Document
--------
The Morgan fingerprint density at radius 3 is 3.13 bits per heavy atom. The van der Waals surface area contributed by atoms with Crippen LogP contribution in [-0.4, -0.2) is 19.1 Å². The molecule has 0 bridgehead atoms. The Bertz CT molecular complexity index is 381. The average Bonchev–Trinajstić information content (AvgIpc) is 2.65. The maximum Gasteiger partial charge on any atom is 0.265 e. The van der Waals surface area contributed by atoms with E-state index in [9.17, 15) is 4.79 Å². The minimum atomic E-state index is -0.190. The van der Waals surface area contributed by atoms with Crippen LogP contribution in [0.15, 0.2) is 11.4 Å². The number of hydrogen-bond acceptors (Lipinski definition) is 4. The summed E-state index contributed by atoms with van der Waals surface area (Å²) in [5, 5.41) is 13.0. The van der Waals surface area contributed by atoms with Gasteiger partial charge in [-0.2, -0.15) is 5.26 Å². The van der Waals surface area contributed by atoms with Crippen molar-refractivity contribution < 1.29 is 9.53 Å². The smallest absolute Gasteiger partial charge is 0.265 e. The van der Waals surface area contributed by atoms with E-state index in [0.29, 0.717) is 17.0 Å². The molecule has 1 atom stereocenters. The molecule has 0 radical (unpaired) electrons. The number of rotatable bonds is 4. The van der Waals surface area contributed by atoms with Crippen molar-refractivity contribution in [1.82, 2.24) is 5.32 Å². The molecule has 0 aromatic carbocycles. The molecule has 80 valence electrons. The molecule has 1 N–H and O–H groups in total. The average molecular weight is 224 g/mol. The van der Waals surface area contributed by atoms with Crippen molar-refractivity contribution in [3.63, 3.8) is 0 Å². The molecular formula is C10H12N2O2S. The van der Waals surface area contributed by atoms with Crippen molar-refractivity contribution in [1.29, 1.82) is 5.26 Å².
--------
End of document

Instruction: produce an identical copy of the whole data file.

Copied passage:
The Morgan fingerprint density at radius 3 is 3.13 bits per heavy atom. The van der Waals surface area contributed by atoms with Crippen LogP contribution in [-0.4, -0.2) is 19.1 Å². The molecule has 0 bridgehead atoms. The Bertz CT molecular complexity index is 381. The average Bonchev–Trinajstić information content (AvgIpc) is 2.65. The maximum Gasteiger partial charge on any atom is 0.265 e. The van der Waals surface area contributed by atoms with E-state index in [9.17, 15) is 4.79 Å². The minimum atomic E-state index is -0.190. The van der Waals surface area contributed by atoms with Crippen LogP contribution in [0.15, 0.2) is 11.4 Å². The number of hydrogen-bond acceptors (Lipinski definition) is 4. The summed E-state index contributed by atoms with van der Waals surface area (Å²) in [5, 5.41) is 13.0. The van der Waals surface area contributed by atoms with Gasteiger partial charge in [-0.2, -0.15) is 5.26 Å². The van der Waals surface area contributed by atoms with Crippen molar-refractivity contribution < 1.29 is 9.53 Å². The smallest absolute Gasteiger partial charge is 0.265 e. The van der Waals surface area contributed by atoms with E-state index in [0.29, 0.717) is 17.0 Å². The molecule has 1 atom stereocenters. The molecule has 0 radical (unpaired) electrons. The number of rotatable bonds is 4. The van der Waals surface area contributed by atoms with Crippen molar-refractivity contribution in [1.82, 2.24) is 5.32 Å². The molecule has 0 aromatic carbocycles. The molecule has 80 valence electrons. The molecule has 1 N–H and O–H groups in total. The average molecular weight is 224 g/mol. The van der Waals surface area contributed by atoms with Crippen molar-refractivity contribution in [3.63, 3.8) is 0 Å². The molecular formula is C10H12N2O2S. The van der Waals surface area contributed by atoms with Crippen molar-refractivity contribution in [1.29, 1.82) is 5.26 Å².